- Electricals - Laptop, tablet, headphones, chargers
- For the kitchen - Saucepan, frying pan, bottle opener, scissors, cutlery, micowavable bowls
- Paperwork - Passport, course acceptance letter, NHS card, insurance documents, debit card
- Clothes - Coat, sports gear, clothes for hot and cold weather, clothes for part-time work
Remember that your accommodation may provide some of the things listed above for you - you can find out what'll be included by contacting your university.
How to manage your university budget
It’s all well and good working out your university budget at the beginning of the year, but the truth is that circumstances can change and so can your budget.
The best way of keeping on top of your expenditure at university is by using a student budget planner like the one featured by SaveTheStudent.
Alternatively, there is also a range of smartphone apps designed to help you manage your budget, such as MoneyBox, Money Dashboard and Mint.
Find out more: Bobatoo’s guide to the best online money management apps
You could also consider making your own budgeting spreadsheet using your phone or laptop, including your incomings, outgoings and the amount of money you’ll have left over at the end of the week.
Managing your university budget doesn’t have to be painful. As long as you know where you stand with your money and have budgeted for your uni essentials, budgeting can not only be easy but really rewarding, too.
How to make money at uni
Student jobs are one of the best ways of earning a little bit of money on the side of your studies. It is true that you’re unlikely to get the job of your dreams alongside studying at university, but there are still plenty of options out there when looking for student jobs. These include:
- Working for the uni – some universities will advertise jobs around campus, such as working in an on-campus shop, library or café. Older students can also be paid to give tours of the university to potential students and their parents.
- Tutoring – you’ll need to pass a DBS check if tutoring anybody under the age of 18, but it’s a great way of earning a bit of cash on the side.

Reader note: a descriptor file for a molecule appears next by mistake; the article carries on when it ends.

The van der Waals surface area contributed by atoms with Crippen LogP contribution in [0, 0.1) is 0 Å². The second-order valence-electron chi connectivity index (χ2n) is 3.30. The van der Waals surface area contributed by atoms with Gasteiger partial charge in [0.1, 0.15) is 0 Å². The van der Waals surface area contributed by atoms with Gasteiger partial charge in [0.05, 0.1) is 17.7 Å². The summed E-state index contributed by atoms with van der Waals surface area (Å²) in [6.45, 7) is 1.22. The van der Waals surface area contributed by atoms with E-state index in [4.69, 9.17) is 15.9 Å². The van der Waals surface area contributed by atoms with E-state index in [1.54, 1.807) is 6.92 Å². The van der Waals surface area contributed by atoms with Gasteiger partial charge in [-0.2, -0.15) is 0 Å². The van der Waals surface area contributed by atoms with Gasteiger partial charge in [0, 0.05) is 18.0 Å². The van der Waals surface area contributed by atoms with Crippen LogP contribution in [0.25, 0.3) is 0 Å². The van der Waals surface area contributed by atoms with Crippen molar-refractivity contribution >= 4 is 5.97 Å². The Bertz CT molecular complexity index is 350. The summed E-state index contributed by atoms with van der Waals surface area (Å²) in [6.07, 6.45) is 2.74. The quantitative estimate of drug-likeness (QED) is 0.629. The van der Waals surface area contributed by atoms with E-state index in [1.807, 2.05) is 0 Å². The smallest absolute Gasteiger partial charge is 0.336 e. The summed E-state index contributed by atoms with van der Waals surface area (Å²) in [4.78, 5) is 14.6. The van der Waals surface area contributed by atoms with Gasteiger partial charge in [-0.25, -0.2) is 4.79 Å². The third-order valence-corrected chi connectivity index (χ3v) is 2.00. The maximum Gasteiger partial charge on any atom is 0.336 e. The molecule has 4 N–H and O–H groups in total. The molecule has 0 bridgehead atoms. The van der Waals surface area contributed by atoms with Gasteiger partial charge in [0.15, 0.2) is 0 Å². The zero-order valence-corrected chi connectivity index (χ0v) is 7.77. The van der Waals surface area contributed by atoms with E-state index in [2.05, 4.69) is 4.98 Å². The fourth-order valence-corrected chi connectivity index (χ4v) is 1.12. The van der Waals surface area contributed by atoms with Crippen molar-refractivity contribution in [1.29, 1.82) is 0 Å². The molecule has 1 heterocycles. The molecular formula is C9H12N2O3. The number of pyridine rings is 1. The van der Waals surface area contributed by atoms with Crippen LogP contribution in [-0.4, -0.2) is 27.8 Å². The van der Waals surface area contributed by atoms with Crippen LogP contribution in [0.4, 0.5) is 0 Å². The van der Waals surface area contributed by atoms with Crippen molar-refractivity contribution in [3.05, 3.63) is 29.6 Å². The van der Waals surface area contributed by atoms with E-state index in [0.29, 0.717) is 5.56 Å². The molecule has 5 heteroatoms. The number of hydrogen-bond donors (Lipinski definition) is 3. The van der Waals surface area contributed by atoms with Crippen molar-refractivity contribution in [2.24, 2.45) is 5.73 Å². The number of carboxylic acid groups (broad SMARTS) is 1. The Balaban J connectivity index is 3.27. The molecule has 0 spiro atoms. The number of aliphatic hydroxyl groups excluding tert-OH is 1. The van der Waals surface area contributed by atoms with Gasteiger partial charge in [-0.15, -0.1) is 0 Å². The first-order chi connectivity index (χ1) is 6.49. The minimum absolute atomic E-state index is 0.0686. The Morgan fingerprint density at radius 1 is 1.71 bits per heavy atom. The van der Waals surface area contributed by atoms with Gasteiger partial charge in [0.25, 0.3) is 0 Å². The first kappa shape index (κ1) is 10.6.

- Barista work – big-name coffee shops are always on the lookout for part-time staff, so pop your CV into your local cafés!
- Christmas temp jobs – large retailers always take on more staff over the Christmas period with some hiring as early as August. If you’re lucky, you may even be kept on in the New Year!
You could also take advantage of online reward sites like OhMyDosh, 20 Cogs and Quidco. Cashback sites like these allow you to earn a bit of cash on the side, as well as receive discounts for various products and companies.
To earn money, you need to do things like complete surveys, purchase items through them and sign up to 30-day free trials (just remember to cancel later on if you don’t want to pay for it after the initial free period). It’s not mega money, but it builds up nicely and it’s something you can easily do while taking a break from uni work!
Take advantage of student discounts
One of the huge benefits of being a university student is that you can get discounts from hundreds of retailers, restaurants and more!
The best way to find out where your discount applies is by signing up to the free and popular Unidays or StudentBeans services with your institution email address, where you will find discounts on everything from pizza and designer sunglasses to insurance policies and mobile phone bills.
You can even get student discount on products not featured on Unidays or StudentBeans, simply ask at the checkout whilst paying if they accept student discount – if you don’t ask, you don’t get!
You could also pay a fee for a Totum card (previously NHS Extra), which gives you access to even more exclusive student discounts and can be bought at a discounted price when you choose a 3-year card.
REMEMBER: Most university students get access to a free Microsoft Office subscription, so don’t worry about buying it before you start. Simply search the internet for your university and add ‘Microsoft Office’ and you should be able to find a download link.
For example: Cardiff Uni Microsoft Office
I need help with my money – where can I turn?
You should never be embarrassed to talk about your money struggles while you’re at uni. The truth is, it’s an expensive time in your life and nearly everybody around you is in the same boat.
Whether you’re worried about your debt or just need a bit of financial guidance, there are a few places you can go for help:
Your university – Many universities will have an expert on hand to discuss your finances with you. Most also offer hardship funding for those who need it and have emergency options in place if you become desperate.
Forums – Believe it or not, you can find some helpful advice on student forums like The Student Room. Their site is full of students past and present who have a wealth of experience in navigating through life at uni.
Your employer – If you’ve bagged yourself a part-time job while at uni then it might be worth asking your employer if there is any overtime available. Not only will this give you a larger income, but while you’re at work, you’re unlikely to be spending money that you don’t have!
Your family – Even if they cannot offer you financial support, you should talk to your family about your financial struggles. They can offer you the emotional support that you need and can help you to re-evaluate your future spending.